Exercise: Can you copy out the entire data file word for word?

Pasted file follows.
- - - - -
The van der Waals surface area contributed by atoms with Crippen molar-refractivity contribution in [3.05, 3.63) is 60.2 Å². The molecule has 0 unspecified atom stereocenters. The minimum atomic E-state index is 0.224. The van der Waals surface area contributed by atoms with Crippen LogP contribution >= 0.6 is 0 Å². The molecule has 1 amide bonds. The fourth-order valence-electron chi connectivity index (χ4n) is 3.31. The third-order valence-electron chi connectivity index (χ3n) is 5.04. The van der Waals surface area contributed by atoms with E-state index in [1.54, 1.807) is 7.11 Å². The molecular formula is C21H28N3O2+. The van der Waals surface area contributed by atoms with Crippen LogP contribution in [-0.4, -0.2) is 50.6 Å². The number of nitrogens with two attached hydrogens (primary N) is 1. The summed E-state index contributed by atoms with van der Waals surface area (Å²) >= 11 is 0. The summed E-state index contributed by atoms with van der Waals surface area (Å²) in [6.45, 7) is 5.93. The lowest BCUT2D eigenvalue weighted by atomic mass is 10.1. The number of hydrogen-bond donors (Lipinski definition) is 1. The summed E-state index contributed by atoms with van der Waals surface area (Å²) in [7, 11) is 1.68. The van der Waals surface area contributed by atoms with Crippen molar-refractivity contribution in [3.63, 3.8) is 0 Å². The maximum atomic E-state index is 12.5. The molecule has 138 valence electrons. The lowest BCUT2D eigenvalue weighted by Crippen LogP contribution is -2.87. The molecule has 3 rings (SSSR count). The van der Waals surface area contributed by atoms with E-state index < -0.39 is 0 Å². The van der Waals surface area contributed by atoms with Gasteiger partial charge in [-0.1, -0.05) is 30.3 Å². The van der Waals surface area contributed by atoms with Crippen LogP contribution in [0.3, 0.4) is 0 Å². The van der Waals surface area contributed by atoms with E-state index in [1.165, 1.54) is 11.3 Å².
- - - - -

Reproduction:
The van der Waals surface area contributed by atoms with Crippen molar-refractivity contribution in [3.05, 3.63) is 60.2 Å². The molecule has 0 unspecified atom stereocenters. The minimum atomic E-state index is 0.224. The van der Waals surface area contributed by atoms with Crippen LogP contribution >= 0.6 is 0 Å². The molecule has 1 amide bonds. The fourth-order valence-electron chi connectivity index (χ4n) is 3.31. The third-order valence-electron chi connectivity index (χ3n) is 5.04. The van der Waals surface area contributed by atoms with E-state index in [1.54, 1.807) is 7.11 Å². The molecular formula is C21H28N3O2+. The van der Waals surface area contributed by atoms with Crippen LogP contribution in [-0.4, -0.2) is 50.6 Å². The number of nitrogens with two attached hydrogens (primary N) is 1. The summed E-state index contributed by atoms with van der Waals surface area (Å²) >= 11 is 0. The summed E-state index contributed by atoms with van der Waals surface area (Å²) in [6.45, 7) is 5.93. The lowest BCUT2D eigenvalue weighted by atomic mass is 10.1. The number of hydrogen-bond donors (Lipinski definition) is 1. The summed E-state index contributed by atoms with van der Waals surface area (Å²) in [7, 11) is 1.68. The van der Waals surface area contributed by atoms with Crippen molar-refractivity contribution in [3.63, 3.8) is 0 Å². The maximum atomic E-state index is 12.5. The molecule has 138 valence electrons. The lowest BCUT2D eigenvalue weighted by Crippen LogP contribution is -2.87. The molecule has 3 rings (SSSR count). The van der Waals surface area contributed by atoms with E-state index < -0.39 is 0 Å². The van der Waals surface area contributed by atoms with Gasteiger partial charge in [-0.1, -0.05) is 30.3 Å². The van der Waals surface area contributed by atoms with Crippen LogP contribution in [0.3, 0.4) is 0 Å². The van der Waals surface area contributed by atoms with E-state index in [1.165, 1.54) is 11.3 Å².